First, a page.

Fiction · French · 104 pages · by Jeanne Benameur · translated by Bill Johnston
Published May 1, 2020
$15.00/Book, Free Domestic Shipping
The Child Who
“A work of startling beauty.”
—Xavier Houssin, Elle
C’est dans les silences que Jeanne Benameur semble creuser son œuvre. Ses personnages ne se paient pas de mots, tandis qu’elle choisit les siens avec une parcimonie qui décuple leur effet. (…) Nimbé de mystère, ce roman sur ce qui constitue une famille, sur la manière dont grandit une individualité, et dont on apprend à habiter le monde, est d’une poésie aussi heurtée que son titre.
“Jeanne Benameur’s work is carved out of silences. Her characters use few words, while she chooses her own with a parsimony that increases their impact tenfold. Suffused in mystery, this novel—about what makes a family, how a personality emerges, how one learns to inhabit the world—is fashioned from a poetry as startling as its title.”
—Raphaëlle Leyris, Le Monde
C’est un court récit, mais d’une densité prodigieuse. C’est la marque des livres de Jeanne Benameur, dont on ne dira jamais assez de bien parce que les plus belles critiques seront toujours au-dessous de son talent.
“It’s a brief story, but a prodigiously compact one—the hallmark of all Jeanne Benameur’s books. It’s impossible to say enough good things about her, for the loveliest assessments will never adequately convey her talent.”
— Mohammed Aïssaoui, Le Figaro
—Claire Conruyt, Le Figaro Littéraire
About the Book
In gorgeous poetic prose, The Child Who interweaves the stories of three members of a family in an unnamed French village: a boy whose mother has disappeared, and who wanders the forest in the company of a dog, fixing his memories of his mother in his mind; his father, a cabinetmaker, who cannot find the words to express his anger and his sense of abandonment; and the boy’s grandmother, providing for her son and grandson, who has her own story to tell. This intimate, luminously imagined group portrait introduces a stunning new voice to English-language readers.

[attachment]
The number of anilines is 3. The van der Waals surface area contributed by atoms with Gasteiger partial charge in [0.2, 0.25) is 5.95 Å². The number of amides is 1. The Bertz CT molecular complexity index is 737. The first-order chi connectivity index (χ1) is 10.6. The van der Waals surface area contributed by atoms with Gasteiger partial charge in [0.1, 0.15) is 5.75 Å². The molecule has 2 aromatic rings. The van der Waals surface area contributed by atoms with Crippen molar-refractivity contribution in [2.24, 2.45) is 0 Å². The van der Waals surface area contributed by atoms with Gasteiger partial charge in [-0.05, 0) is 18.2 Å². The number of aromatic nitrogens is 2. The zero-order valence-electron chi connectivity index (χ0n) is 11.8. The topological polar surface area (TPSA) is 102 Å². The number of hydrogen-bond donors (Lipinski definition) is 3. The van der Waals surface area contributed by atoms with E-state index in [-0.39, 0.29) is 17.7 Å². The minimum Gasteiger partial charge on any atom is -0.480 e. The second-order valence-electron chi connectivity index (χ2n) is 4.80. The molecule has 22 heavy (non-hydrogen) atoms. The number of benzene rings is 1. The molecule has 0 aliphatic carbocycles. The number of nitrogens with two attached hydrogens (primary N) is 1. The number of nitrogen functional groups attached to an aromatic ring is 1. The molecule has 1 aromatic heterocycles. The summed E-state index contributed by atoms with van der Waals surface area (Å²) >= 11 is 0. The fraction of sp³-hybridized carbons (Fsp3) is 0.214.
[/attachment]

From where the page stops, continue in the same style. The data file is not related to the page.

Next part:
About the Author
Jeanne Benameur, the fourth child of an Italian mother and a Tunisian father, was born in Algeria in 1952 and grew up in the French coastal town of La Rochelle. She began writing at the age of seven. Benameur writes in multiple genres and has published poetry collections with Éditions Denoël, novels with Actes Sud, and works of children’s literature with Éditions Thierry Magnier. Her debut novel for adolescents Samira des quatreroutes was published in 1992 and awarded the Grand Prix des Jeunes Lecteurs in 1993. She was awarded the UNICEF Prize for her novel Les Demeurées in 2001, and the Book Award in Poitou-Charentes for Laver les ombres in 2009. Benameur served as a professor of French until 2001, and is co-director of the “Photoroman” collection at Éditions Thierry Magnier and the “D’une seule voix” collection at Actes Sud Junior. A blend of novel and poetry, Jeanne Benameur’s art engages with the world and the people who inhabit it through the prism of freedom and authenticity. Though she writes only in French, her multicultural origins (Algerian, Italian, and French) are a powerful source of inspiration. The novels are typically built as a collage of lyric tableaux enacting flashes of memory and emotion, and returning the reader to a state of visceral sensory experience.
About the Translator
Bill Johnston translates from French and Polish. His most recent translations include Julia Fiedorczuk’s book of poetry Oxygen (Zephyr Press, 2017), Adam Mickiewicz’s epic verse narrative Pan Tadeusz (Archipelago Books, 2018), and Jean Giono’s novel Ennemonde (Archipelago Books, forthcoming). Johnston is a winner of numerous awards including the Best Translated Book Award, the PEN Translation Prize, and the National Translation Award in Poetry. He teaches at Indiana University.
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